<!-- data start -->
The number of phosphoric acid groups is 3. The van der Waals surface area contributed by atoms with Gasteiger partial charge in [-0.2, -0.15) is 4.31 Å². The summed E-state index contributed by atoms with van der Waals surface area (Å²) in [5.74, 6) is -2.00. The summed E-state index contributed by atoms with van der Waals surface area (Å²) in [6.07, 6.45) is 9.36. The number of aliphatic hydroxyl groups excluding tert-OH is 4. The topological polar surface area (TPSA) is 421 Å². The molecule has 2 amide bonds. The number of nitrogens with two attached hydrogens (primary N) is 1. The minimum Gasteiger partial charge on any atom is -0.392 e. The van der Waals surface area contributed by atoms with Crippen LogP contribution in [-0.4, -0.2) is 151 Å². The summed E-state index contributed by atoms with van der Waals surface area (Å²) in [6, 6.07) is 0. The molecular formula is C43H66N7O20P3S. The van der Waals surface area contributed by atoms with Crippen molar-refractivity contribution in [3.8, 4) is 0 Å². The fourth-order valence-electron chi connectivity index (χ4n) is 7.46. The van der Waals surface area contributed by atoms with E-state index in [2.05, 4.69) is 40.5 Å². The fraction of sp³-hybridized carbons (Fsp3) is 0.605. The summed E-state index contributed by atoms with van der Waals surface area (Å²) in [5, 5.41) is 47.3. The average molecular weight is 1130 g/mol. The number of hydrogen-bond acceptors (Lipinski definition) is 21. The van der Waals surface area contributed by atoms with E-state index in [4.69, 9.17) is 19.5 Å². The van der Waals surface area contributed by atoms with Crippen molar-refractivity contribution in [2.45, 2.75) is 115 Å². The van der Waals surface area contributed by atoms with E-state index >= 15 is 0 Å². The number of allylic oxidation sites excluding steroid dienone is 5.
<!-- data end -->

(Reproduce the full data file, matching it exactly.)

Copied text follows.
The number of phosphoric acid groups is 3. The van der Waals surface area contributed by atoms with Gasteiger partial charge in [-0.2, -0.15) is 4.31 Å². The summed E-state index contributed by atoms with van der Waals surface area (Å²) in [5.74, 6) is -2.00. The summed E-state index contributed by atoms with van der Waals surface area (Å²) in [6.07, 6.45) is 9.36. The number of aliphatic hydroxyl groups excluding tert-OH is 4. The topological polar surface area (TPSA) is 421 Å². The molecule has 2 amide bonds. The number of nitrogens with two attached hydrogens (primary N) is 1. The minimum Gasteiger partial charge on any atom is -0.392 e. The van der Waals surface area contributed by atoms with Crippen LogP contribution in [-0.4, -0.2) is 151 Å². The summed E-state index contributed by atoms with van der Waals surface area (Å²) in [6, 6.07) is 0. The molecular formula is C43H66N7O20P3S. The van der Waals surface area contributed by atoms with Crippen molar-refractivity contribution in [3.8, 4) is 0 Å². The fourth-order valence-electron chi connectivity index (χ4n) is 7.46. The van der Waals surface area contributed by atoms with E-state index in [2.05, 4.69) is 40.5 Å². The fraction of sp³-hybridized carbons (Fsp3) is 0.605. The summed E-state index contributed by atoms with van der Waals surface area (Å²) in [5, 5.41) is 47.3. The average molecular weight is 1130 g/mol. The number of hydrogen-bond acceptors (Lipinski definition) is 21. The van der Waals surface area contributed by atoms with E-state index in [4.69, 9.17) is 19.5 Å². The van der Waals surface area contributed by atoms with Crippen molar-refractivity contribution in [2.45, 2.75) is 115 Å². The van der Waals surface area contributed by atoms with E-state index >= 15 is 0 Å². The number of allylic oxidation sites excluding steroid dienone is 5.